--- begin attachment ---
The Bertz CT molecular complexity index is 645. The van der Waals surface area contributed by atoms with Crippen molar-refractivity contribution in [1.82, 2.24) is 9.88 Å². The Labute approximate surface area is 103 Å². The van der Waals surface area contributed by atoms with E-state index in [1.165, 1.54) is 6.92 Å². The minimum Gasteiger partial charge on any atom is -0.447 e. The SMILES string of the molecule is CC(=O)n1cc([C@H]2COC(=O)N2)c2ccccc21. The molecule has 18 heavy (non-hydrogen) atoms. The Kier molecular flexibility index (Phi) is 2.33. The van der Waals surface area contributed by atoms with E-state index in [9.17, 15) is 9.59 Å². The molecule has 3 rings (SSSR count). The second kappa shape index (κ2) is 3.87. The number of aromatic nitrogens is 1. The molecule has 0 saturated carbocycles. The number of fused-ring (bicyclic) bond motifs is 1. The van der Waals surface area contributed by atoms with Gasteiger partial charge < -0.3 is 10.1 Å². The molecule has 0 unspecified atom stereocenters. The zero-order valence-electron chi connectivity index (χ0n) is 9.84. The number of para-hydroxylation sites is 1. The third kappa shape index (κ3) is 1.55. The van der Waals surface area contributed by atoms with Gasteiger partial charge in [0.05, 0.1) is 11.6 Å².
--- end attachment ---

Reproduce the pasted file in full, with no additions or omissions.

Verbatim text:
The Bertz CT molecular complexity index is 645. The van der Waals surface area contributed by atoms with Crippen molar-refractivity contribution in [1.82, 2.24) is 9.88 Å². The Labute approximate surface area is 103 Å². The van der Waals surface area contributed by atoms with E-state index in [1.165, 1.54) is 6.92 Å². The minimum Gasteiger partial charge on any atom is -0.447 e. The SMILES string of the molecule is CC(=O)n1cc([C@H]2COC(=O)N2)c2ccccc21. The molecule has 18 heavy (non-hydrogen) atoms. The Kier molecular flexibility index (Phi) is 2.33. The van der Waals surface area contributed by atoms with E-state index in [9.17, 15) is 9.59 Å². The molecule has 3 rings (SSSR count). The second kappa shape index (κ2) is 3.87. The number of aromatic nitrogens is 1. The molecule has 0 saturated carbocycles. The number of fused-ring (bicyclic) bond motifs is 1. The van der Waals surface area contributed by atoms with Gasteiger partial charge < -0.3 is 10.1 Å². The molecule has 0 unspecified atom stereocenters. The zero-order valence-electron chi connectivity index (χ0n) is 9.84. The number of para-hydroxylation sites is 1. The third kappa shape index (κ3) is 1.55. The van der Waals surface area contributed by atoms with Gasteiger partial charge in [0.05, 0.1) is 11.6 Å².